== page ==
As South Africa reels almost daily from allegations of 'state capture', the focus has mostly been on the accountability of those in power who have approved tenders for their friends and associates and broken the law in doing so. The spotlight has rightly fallen on the state and those in elected office.
More recently though it has been corporate South Africa that has found itself engulfed in the scandal surrounding President Jacob Zuma and his close associates, the Guptas.
Accounting firm KPMG removed seven of its directors along with the CEO after an internal investigation into allegations raised as a result of the work it did for the Gupta family from 2014 to 2015. In its investigation, KPMG concludes that 'while the investigation did not identify any evidence of illegal behaviour or corruption by KPMG partners or staff, this investigation did find work that fell considerably short of KPMG's standards'. Several actions will be taken, according to KPMG, which include 'a series of leadership changes' and 'enhanced quality control'.
Dealing with corruption requires an approach that spans both the public and private sectors
Alongside the demise of Bell Pottinger and other scathing allegations against consulting firm McKinsey & Company, this is probably the greatest fallout of #GuptaLeaks we've seen so far.
KPMG was also responsible for the report into the 'rogue unit' in the South African Revenue Service (SARS). The report hinted that former finance minister Pravin Gordhan knew about this unlawful unit, which became the basis of campaigns against him.
After its international investigation, KPMG said, 'This was not the intended interpretation of the report. To be clear, the evidence in the documentation provided to KPMG SA does not support the interpretation that Mr Gordhan knew, or ought to have known, of the "rogue" nature of this unit. We recognise and regret the impact this has had. KPMG SA had no political motivation or intent to mislead.'
Gordhan does not believe the 'KPMG accountability' has gone far enough. Should he sue the accounting firm, it may well bring to the fore more damning information than what is already in the public domain.
One may well say that the KPMG report is all too little too late. While KPMG was careful to parse its words, one wonders if more may eventually surface regarding its role in the 'rogue unit' report. And to what extent are other South African corporates complicit in 'state capture' - either by explaining it away or covering it up? It is unlikely that KPMG is the only firm that has been complicit in 'falling short' in some way.
More recently it's been corporate SA that has found itself engulfed in the Zuma-Gupta scandal
Section 1 of the Constitution demands a state that is based on the values of 'accountability, responsiveness and openness'. The public protector's report into 'state capture' as well as the daily drip-drip effect of the #GuptaLeaks emails show how very far South Africa has strayed from these founding principles and the laws that govern procurement.
So the question is: What lessons can be learnt from the KPMG implosion as it relates to the 'fight against corruption' in general? According to Daniel Kaufmann, president of the National Resource Governance Institute and an anti-corruption specialist, dealing with corruption requires an integrated approach that spans both the public and private sectors.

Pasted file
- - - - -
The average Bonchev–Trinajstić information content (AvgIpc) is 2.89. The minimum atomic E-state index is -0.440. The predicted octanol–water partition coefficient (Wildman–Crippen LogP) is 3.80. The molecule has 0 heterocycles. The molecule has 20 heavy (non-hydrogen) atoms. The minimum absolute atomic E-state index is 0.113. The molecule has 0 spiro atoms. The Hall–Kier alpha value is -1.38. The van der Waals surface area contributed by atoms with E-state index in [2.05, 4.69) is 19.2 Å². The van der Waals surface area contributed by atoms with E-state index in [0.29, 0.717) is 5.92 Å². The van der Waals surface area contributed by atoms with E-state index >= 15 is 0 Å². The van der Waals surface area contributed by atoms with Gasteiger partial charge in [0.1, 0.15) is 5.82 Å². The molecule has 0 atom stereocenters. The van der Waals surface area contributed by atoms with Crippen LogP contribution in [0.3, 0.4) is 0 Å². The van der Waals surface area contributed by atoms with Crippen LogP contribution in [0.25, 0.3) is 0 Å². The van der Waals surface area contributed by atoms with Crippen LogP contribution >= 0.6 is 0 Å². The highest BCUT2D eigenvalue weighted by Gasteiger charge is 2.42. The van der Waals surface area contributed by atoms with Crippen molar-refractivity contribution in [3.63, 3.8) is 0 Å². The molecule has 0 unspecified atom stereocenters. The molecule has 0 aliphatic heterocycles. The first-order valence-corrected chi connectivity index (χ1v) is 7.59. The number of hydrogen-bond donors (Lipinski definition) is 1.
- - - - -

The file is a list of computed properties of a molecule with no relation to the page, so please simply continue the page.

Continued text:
On this measure, South Africa doesn't fare too badly. In many senses, the country has a strong anti-corruption framework. The Prevention and Combating of Corrupt Activities Act creates the general all-encompassing offence of corruption. It covers any person who, directly or indirectly, accepts any gratification or gives, agrees or offers to give any gratification in order to act in a manner designed to achieve an 'unjustified result'. The act also creates a number of specific offences, including corruption relating to tenders, contracts and public officials.
Together with the Public Finance Management Act and an extensive regulatory framework for state-owned enterprises and companies, as well as strong freedom of information laws, the legislation is in place.
The KPMG saga will cause corporates to apply their minds in a way that King IV never could
When it comes to corporate governance, advances have been made since the publication of the first King Report on Corporate Governance in 1994. The first King report was continually improved on until the release of the latest iteration, King IV. The overarching aim of the King report has always been to ensure the highest standards of corporate governance in South African companies. These standards also apply to state-owned enterprises as well as those agencies that fall within the ambit of the Public Finance Management Act like Eskom, Telkom and the SABC.
The problem then is the gap between South Africa's laws and policies, and the implementation thereof. Laws are only as strong as those who have to implement them. The culture of transparency and accountability that those in power establish around the laws also matters.
Given that the allegations of state capture go to the very heart of the state, in South Africa it has become more and more difficult to enforce anti-corruption legislation and to ensure that there is accountability for wrongdoing in the public sector. It thus follows that the private sector would also use loopholes in accountability where they find them.
While some in KPMG have fallen on their collective sword, Zuma and his acolytes remain entirely unaccountable, thanks to captured institutions such as the National Prosecuting Authority, the Hawks and the public protector's office, to name a few.
Yet the importance of what has happened at KPMG cannot be underestimated. It will doubtless cause other corporates to apply their minds to issues of corporate governance in a more deliberate manner than the newly minted King IV ever could.
Judith February, Senior Research Consultant, ISS